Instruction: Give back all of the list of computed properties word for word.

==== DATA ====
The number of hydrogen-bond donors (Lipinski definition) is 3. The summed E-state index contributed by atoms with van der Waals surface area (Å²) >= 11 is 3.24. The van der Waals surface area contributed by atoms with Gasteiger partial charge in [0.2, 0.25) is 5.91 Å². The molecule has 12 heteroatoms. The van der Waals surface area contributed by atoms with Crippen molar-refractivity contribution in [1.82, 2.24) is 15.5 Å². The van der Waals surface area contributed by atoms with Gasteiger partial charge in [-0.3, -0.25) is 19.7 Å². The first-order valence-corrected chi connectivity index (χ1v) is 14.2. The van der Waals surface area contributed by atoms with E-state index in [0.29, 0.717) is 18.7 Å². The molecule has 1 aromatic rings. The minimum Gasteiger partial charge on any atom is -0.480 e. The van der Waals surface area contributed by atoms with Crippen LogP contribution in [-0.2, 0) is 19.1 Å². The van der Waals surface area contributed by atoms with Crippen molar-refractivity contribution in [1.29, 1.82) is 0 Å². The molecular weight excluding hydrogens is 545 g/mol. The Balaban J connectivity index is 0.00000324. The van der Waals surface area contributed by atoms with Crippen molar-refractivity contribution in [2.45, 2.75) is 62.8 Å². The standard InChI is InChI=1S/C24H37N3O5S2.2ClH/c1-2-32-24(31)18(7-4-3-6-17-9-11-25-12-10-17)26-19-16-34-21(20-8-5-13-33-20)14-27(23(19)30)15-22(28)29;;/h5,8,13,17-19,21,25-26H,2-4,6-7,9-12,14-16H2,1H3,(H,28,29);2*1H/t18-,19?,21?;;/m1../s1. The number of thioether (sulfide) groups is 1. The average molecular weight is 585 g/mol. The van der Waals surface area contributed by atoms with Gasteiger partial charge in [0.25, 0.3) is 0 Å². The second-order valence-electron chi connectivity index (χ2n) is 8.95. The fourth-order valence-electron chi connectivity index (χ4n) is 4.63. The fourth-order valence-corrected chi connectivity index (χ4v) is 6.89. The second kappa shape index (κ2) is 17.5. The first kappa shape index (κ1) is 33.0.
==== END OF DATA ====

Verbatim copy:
The number of hydrogen-bond donors (Lipinski definition) is 3. The summed E-state index contributed by atoms with van der Waals surface area (Å²) >= 11 is 3.24. The van der Waals surface area contributed by atoms with Gasteiger partial charge in [0.2, 0.25) is 5.91 Å². The molecule has 12 heteroatoms. The van der Waals surface area contributed by atoms with Crippen molar-refractivity contribution in [1.82, 2.24) is 15.5 Å². The van der Waals surface area contributed by atoms with Gasteiger partial charge in [-0.3, -0.25) is 19.7 Å². The first-order valence-corrected chi connectivity index (χ1v) is 14.2. The van der Waals surface area contributed by atoms with E-state index in [0.29, 0.717) is 18.7 Å². The molecule has 1 aromatic rings. The minimum Gasteiger partial charge on any atom is -0.480 e. The van der Waals surface area contributed by atoms with Crippen LogP contribution in [-0.2, 0) is 19.1 Å². The van der Waals surface area contributed by atoms with Crippen molar-refractivity contribution in [1.29, 1.82) is 0 Å². The molecular weight excluding hydrogens is 545 g/mol. The Balaban J connectivity index is 0.00000324. The van der Waals surface area contributed by atoms with Crippen molar-refractivity contribution in [2.45, 2.75) is 62.8 Å². The standard InChI is InChI=1S/C24H37N3O5S2.2ClH/c1-2-32-24(31)18(7-4-3-6-17-9-11-25-12-10-17)26-19-16-34-21(20-8-5-13-33-20)14-27(23(19)30)15-22(28)29;;/h5,8,13,17-19,21,25-26H,2-4,6-7,9-12,14-16H2,1H3,(H,28,29);2*1H/t18-,19?,21?;;/m1../s1. The number of thioether (sulfide) groups is 1. The average molecular weight is 585 g/mol. The van der Waals surface area contributed by atoms with Gasteiger partial charge in [0.25, 0.3) is 0 Å². The second-order valence-electron chi connectivity index (χ2n) is 8.95. The fourth-order valence-electron chi connectivity index (χ4n) is 4.63. The fourth-order valence-corrected chi connectivity index (χ4v) is 6.89. The second kappa shape index (κ2) is 17.5. The first kappa shape index (κ1) is 33.0.